What to Know When Approaching the End of Rehab

 

One of the most common misconceptions when it comes to drug rehab clinics in London is that when the course of treatment comes to an end, that’s really the end of it.  You attend a rehabilitation clinic, complete a treatment programme and return to normal life once again. In reality however, things aren’t quite as simple as this.

What many fail to realise is that regimented rehabilitation programmes represent only the first of many steps towards lifelong recovery. Depending on the individual and the severity of the case, it’s perfectly possible that the contrary process could indeed continue throughout their entire lifetime.  Rehabilitation simply exists to open the door – it’s then up to the patient in question to go through it and choose the right past.

So in order to ensure that expectations are engaged accordingly, what follows is a brief overview of just a few things that are important to know when approaching the end of a course of rehab:

1. The Process Starts Now

First of all, and as already touched upon, completion of a course of treatment is by no means the end of the process. In fact, it is simply the beginning.  It’s natural for many recovering addicts to fall into a false sense of security during the initial treatment process.  This is because not only does progress in the early stages tend to occur much faster, but the fact that they are under the supervision and support of any number of professionals makes the challenges easier to deal with. By contrast, just as soon as the course of treatment is completed, you assume much greater control over yourself and your behaviours.

2. Temptation Is Everywhere

Contrary to popular belief, avoiding temptation once a course of addiction treatment has been completed is far from easy.  Even if you make every effort not to put yourself in a position where temptation is at its strongest, there will still be various instances on a day to day basis where it presents itself.  Whatever the addiction in question, it is important to acknowledge the fact that temptation forms part and parcel of the long-term recovery process and therefore cannot be ignored.

3. You May Feel You’re Going Backwards

As mentioned, the fastest and most noticeable/measurable progress always tends to happen during the earlier stages of the recovery process.  As time goes on, it becomes less and less easy to notice any real differences in terms of ongoing progress. As such, there may be times when you either feel as if you have stopped making any progress at all, or are in fact moving backwards. Once again, this is relatively normal and in some instances inevitable.  It’s how these situations and complications are dealt with that will determine whether or not the long-term outlook is positive.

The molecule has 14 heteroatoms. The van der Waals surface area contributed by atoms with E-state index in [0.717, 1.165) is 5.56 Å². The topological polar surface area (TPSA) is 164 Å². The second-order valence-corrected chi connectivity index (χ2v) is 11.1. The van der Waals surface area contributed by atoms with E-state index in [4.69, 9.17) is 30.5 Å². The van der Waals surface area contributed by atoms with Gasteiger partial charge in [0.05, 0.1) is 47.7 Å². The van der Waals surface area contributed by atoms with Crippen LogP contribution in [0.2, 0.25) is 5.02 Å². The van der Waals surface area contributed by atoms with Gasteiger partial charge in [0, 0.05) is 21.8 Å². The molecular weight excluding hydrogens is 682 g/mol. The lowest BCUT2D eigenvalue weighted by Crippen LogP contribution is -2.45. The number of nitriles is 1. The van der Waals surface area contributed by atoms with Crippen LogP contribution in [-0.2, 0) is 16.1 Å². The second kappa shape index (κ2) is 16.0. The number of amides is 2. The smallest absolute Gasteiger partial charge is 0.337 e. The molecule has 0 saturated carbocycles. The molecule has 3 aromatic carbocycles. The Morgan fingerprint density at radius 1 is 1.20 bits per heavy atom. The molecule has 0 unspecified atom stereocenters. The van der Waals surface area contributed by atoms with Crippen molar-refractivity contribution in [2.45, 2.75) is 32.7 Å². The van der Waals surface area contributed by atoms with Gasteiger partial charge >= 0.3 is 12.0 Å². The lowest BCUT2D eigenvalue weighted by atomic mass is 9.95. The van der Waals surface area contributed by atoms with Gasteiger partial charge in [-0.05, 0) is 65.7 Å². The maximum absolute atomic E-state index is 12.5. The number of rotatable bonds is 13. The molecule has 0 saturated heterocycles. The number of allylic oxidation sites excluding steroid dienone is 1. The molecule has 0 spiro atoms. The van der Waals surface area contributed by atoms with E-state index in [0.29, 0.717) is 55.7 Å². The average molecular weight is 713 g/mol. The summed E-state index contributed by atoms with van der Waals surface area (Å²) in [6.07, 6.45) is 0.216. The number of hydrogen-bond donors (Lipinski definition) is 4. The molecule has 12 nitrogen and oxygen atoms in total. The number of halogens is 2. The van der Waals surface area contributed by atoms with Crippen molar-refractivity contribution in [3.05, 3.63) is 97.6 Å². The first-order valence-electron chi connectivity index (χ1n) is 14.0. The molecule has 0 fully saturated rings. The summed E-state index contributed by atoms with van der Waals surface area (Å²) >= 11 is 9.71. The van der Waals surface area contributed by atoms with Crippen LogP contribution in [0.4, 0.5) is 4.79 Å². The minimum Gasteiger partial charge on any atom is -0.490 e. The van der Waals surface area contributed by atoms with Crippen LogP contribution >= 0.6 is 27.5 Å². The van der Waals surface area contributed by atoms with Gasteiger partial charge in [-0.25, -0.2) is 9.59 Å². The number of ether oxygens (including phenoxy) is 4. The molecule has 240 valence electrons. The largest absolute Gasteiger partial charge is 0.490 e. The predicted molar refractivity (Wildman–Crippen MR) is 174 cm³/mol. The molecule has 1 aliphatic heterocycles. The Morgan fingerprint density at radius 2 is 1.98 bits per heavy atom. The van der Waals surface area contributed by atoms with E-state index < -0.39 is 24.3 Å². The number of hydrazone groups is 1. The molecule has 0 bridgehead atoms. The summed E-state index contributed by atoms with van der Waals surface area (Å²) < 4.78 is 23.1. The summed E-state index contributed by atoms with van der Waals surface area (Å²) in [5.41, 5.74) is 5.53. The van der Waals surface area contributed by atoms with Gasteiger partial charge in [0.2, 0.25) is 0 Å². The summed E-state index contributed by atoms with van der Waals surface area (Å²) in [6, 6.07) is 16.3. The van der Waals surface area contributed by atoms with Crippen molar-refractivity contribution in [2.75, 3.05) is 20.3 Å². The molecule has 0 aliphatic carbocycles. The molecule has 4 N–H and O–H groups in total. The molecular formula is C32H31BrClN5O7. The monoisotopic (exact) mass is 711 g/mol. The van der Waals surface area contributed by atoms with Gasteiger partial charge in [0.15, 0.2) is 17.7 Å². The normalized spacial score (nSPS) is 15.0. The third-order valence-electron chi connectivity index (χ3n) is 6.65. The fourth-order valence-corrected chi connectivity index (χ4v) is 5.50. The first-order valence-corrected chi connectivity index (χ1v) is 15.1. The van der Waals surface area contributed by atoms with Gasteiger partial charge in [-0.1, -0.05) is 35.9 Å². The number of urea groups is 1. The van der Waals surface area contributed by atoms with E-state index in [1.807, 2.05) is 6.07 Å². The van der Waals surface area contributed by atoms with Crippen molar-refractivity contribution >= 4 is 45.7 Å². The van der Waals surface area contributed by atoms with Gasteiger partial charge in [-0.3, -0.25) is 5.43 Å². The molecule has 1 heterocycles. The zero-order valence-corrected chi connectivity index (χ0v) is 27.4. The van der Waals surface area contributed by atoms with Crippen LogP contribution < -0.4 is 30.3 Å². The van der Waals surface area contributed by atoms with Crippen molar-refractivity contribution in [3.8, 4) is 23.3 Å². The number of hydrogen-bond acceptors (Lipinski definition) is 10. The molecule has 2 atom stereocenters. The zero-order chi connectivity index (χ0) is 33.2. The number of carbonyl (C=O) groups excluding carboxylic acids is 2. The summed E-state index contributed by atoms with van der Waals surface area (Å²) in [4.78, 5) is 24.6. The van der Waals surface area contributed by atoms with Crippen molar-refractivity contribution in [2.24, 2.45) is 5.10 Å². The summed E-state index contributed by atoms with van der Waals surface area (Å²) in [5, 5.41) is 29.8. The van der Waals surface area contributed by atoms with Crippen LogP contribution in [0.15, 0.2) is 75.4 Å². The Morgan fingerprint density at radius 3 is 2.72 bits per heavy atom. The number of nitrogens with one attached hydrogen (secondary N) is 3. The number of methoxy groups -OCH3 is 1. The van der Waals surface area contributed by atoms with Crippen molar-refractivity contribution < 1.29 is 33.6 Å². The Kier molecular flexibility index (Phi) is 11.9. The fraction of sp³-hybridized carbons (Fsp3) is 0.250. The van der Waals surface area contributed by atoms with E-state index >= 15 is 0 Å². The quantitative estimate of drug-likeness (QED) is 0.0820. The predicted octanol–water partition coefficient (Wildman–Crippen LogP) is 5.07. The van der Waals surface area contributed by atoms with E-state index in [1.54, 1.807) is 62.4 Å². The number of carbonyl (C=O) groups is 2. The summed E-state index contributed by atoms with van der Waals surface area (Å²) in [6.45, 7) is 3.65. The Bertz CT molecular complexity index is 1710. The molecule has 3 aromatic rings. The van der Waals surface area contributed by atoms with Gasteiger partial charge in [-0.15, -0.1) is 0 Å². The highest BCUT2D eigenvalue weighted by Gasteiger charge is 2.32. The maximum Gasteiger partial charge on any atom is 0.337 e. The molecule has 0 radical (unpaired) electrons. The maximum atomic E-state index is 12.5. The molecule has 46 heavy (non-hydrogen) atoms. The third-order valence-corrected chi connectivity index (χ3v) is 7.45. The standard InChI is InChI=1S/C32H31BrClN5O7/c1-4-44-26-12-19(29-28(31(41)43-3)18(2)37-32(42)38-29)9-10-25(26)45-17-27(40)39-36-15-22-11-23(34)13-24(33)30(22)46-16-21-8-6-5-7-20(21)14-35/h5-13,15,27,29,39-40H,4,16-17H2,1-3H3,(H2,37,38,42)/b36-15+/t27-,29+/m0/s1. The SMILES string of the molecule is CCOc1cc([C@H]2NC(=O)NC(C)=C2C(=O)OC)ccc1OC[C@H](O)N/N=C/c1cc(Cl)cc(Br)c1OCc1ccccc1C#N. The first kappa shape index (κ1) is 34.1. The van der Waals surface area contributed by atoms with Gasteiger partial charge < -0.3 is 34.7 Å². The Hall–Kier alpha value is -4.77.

4. Normal Life Isn’t Normal

One of the biggest mistakes made by so many recovering addicts is that of assuming that they will be able to return to normal life following the completion of their treatment. The problem being that even if they themselves have made outstanding progress, this doesn’t mean that normal life will be as normal as they remember it. There may be various lifestyle adjustments to make, not to mention frayed relationships and difficult emotions to deal with along the way.  You cannot simply expect a snap your fingers and have things go back to the way they once were – it just isn’t going to happen.

5. You Can’t Rush Things

The desire to bring some sense of normality back to life often leads to those involved doing their best to rush the process. Of course, when going through something like this, it’s natural to want to complete it as quickly and successfully as possible. Unfortunately, it is also a textbook example of the kind of instance where rushing the process will only ever slow it down.  In fact, attempting to speed things up could stop your progress in its tracks.

6. You Must Continue to Seek Support

Last but not least, experts always recommend remaining in close contact with councillors, doctors and the professionals that have supported you along the way long-term. In fact, that pretty much anyone who has assisted with your recovery process is someone you should continue to seek support from. Many recovering addicts find themselves overwhelmed by the desire to regain their independence and go it alone. Unfortunately, there are very few instances where this does not end up doing far more harm than good.